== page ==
By Stephen Dawkins
Chilton Countians enjoy their food. Whether it be barbecue, country style vegetables, fresh fruit or even Mexican cuisine, there’s no shortage of eateries available.
But is there a dish that Chilton County can call its own, that would set it apart from any other Southern community?
Turns out there just might be. Several local purveyors of what is known as a “hot hamburger” say the delicacy is unique to Chilton County.
Originally from the Birmingham area, Traci Smith had never ventured to Chilton County for a meal until she and husband Craig visited Hickory Chip, a restaurant they now own and manage.
“The first time I ever went out in Clanton, I looked at the menu and said, ‘What is a hot hamburger, as opposed to a cold hamburger?’” Traci Smith said.
Smith is now grateful for the dish, and for locals’ affinity for it, because it’s one of Hickory Chip’s best sellers.
A hot hamburger consists of two ground beef patties, each laid on top of either half of a bun. Then, cheese, brown gravy and onions are put over the top.
That’s a “whole” hot hamburger. “Half a hot” would be one patty and half a bun, still with all the fixings on top. The end result is something similar to a hamburger steak but just different enough to be Chilton County’s creation.
Dave Monceaux, proprietor at Kountry Kitchen, one of the best-known locations for a hot hamburger, said customers have asked for jalapenos, mushrooms, raw onions instead of grilled onions, and just about anything else you could think of.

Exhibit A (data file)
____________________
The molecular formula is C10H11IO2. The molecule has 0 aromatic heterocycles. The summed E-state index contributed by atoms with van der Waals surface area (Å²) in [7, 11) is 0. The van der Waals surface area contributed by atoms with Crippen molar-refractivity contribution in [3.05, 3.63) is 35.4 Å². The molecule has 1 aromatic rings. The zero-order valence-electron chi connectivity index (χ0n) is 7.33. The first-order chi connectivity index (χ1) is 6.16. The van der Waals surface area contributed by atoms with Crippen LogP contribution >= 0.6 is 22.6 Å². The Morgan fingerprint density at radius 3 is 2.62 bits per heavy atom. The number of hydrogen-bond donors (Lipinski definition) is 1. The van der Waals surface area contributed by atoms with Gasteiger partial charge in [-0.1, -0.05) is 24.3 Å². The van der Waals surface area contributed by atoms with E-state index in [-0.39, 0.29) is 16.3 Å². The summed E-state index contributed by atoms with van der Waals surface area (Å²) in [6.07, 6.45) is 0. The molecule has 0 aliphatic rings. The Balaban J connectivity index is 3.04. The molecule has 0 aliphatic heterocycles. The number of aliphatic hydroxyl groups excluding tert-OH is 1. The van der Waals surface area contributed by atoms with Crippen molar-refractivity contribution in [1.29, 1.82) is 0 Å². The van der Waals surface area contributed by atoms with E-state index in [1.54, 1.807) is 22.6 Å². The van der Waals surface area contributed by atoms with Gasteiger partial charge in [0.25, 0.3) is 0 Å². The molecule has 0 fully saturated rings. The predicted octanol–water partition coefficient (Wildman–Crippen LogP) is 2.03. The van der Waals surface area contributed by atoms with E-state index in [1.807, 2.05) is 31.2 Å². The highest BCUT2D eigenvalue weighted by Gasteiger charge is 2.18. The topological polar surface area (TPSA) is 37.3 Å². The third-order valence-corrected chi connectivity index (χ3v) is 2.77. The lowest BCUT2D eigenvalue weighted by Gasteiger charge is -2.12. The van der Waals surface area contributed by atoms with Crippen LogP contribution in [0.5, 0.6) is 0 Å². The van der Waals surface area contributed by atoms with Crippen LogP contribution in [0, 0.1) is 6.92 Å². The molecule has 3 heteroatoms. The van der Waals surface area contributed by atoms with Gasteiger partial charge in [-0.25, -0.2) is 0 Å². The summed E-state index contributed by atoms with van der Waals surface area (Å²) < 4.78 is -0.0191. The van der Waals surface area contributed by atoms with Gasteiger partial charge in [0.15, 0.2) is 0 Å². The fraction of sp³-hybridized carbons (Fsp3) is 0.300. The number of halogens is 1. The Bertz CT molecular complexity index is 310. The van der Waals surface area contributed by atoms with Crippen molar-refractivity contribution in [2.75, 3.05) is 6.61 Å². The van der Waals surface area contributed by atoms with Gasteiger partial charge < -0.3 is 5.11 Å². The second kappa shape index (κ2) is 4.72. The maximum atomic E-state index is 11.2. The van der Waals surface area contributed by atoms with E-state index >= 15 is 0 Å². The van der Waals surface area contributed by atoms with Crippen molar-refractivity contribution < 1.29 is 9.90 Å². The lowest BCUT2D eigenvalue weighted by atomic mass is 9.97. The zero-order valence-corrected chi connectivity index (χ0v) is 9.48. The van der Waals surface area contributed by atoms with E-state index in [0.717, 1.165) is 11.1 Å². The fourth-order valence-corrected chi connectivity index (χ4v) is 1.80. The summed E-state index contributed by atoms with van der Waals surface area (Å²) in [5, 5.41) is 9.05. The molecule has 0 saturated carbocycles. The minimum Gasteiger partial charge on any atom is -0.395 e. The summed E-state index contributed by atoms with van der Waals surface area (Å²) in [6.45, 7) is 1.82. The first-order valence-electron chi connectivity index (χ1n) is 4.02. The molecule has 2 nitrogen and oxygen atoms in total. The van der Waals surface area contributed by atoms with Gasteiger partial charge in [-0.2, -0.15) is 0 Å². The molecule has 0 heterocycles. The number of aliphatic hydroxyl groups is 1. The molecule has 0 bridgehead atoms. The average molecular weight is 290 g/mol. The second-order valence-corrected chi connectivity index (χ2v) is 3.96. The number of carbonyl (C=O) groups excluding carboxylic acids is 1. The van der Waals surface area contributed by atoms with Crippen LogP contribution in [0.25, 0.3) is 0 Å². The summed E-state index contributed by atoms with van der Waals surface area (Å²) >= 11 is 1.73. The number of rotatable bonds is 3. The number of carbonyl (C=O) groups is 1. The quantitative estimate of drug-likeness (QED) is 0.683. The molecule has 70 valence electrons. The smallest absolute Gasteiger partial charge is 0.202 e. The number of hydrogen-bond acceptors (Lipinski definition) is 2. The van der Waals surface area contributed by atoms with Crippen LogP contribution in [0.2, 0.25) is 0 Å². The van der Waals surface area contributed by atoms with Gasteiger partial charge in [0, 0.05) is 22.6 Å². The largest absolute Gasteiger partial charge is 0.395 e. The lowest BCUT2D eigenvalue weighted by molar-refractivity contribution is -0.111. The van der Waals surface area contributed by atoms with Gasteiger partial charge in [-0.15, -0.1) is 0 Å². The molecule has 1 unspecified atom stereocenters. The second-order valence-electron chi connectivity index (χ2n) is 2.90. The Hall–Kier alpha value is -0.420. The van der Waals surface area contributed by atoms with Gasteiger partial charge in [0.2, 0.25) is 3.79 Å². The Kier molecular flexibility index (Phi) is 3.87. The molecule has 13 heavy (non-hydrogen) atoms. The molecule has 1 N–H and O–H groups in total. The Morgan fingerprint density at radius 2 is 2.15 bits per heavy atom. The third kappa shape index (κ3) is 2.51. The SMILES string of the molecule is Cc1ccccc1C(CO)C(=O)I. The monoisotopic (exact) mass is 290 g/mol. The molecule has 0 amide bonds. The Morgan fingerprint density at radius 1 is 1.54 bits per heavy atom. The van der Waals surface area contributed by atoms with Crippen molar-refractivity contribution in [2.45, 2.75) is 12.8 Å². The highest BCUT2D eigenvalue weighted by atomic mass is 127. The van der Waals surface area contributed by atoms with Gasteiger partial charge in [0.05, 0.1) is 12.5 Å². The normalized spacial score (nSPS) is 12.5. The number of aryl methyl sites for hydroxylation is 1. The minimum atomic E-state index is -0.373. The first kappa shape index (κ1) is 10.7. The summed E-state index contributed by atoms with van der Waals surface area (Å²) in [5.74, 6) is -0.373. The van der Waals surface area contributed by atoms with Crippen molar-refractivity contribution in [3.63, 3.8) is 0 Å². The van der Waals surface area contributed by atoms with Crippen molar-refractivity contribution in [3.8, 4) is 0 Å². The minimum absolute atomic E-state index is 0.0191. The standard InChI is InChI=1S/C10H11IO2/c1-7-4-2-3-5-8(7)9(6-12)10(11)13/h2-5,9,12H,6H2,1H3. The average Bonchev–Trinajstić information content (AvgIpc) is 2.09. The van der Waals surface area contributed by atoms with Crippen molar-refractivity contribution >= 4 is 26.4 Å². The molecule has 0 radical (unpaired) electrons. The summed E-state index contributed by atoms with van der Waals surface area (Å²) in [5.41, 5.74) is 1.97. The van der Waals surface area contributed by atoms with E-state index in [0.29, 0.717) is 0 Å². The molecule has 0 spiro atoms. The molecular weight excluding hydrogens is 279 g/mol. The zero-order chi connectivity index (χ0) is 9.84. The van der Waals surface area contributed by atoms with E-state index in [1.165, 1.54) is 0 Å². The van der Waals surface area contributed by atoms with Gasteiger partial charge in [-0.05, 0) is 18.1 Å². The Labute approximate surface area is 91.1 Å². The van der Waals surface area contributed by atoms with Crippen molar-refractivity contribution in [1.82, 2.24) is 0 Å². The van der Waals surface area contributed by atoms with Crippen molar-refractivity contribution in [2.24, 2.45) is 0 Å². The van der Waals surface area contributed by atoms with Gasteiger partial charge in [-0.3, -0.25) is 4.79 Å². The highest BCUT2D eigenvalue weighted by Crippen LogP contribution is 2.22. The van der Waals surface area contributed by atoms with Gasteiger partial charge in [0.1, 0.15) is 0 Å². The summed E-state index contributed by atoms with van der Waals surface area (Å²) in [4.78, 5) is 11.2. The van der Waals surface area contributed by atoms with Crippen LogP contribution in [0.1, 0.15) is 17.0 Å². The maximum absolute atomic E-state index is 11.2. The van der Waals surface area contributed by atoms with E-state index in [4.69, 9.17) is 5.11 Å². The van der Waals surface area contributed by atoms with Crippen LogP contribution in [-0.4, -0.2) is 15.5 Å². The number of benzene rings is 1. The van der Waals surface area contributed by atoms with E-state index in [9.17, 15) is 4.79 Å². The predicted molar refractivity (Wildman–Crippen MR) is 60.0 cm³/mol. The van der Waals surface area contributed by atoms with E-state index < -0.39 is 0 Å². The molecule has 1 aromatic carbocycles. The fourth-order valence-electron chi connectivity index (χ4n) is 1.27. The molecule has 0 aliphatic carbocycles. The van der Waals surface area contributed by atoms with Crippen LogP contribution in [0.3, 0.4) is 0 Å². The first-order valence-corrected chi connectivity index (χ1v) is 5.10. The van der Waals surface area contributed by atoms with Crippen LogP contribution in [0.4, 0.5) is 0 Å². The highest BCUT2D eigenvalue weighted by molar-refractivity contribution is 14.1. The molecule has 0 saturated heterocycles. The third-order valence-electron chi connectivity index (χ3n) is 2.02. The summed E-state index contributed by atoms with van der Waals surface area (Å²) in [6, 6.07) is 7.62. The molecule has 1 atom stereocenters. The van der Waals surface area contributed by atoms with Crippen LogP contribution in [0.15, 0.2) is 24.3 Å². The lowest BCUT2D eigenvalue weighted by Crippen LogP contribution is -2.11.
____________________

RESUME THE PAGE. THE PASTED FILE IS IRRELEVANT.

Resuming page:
“Anything you can imagine to be put on top, they’ve probably asked for it,” said Monceaux, who added that Kountry Kitchen’s uses fresh meat each day and mixes in a special seasoning. The hamburger meat is grilled on a flat top and open-flame gas grill.
Monceaux, originally from Louisiana, said he’s been coming to Chilton County for 22 years to visit relatives. He has owned Kountry Kitchen since February and has seen many visitors or newcomers to the area try the hot hamburger out of curiosity.
“I’ve never heard anybody disappointed,” he said. “Sometimes they think we mean pepper hot. A lot of people from the city will say it’s kind of like an open-face roast beef sandwich. They always love them, and they come back.
“I’m still amazed at the popularity and how many we sell.”
But who came up with the idea for the hot hamburger? While even local connoisseurs were unsure of the dish’s origin, Terry “T-Bone” Minor at Highway 145 Cafe said he’s heard that hot hamburgers used to be served at C.I. Porter’s truck stop that was located at Interstate 65 Exit 219 in Jemison for many years. The stop offered everything truckers would need: parking, a repair shop and a 24-hour kitchen serving up hot hamburgers.
Minor, once a truck driver himself, said he hasn’t seen hot hamburgers anywhere other than Chilton County. Heserves his own version at the business he took over recently from friends Jamie and Brian Culp, who still help. The cafe was long known as Lessie’s.
Minor said Highway 145 Cafe uses fresh, hand-made patties from Angus ground beef.
“The most important thing is not to use a pre-made patty,” he said. “It’s a tradition in the South and really here in Chilton County.”
For those still skeptical about trying the delicacy, Traci Smith at Hickory Chip offers encouragement.
“If you like hamburgers, then you’re pretty much going to like a hot hamburger,” she said. “I think everybody should try a hot hamburger at least one time in their life.”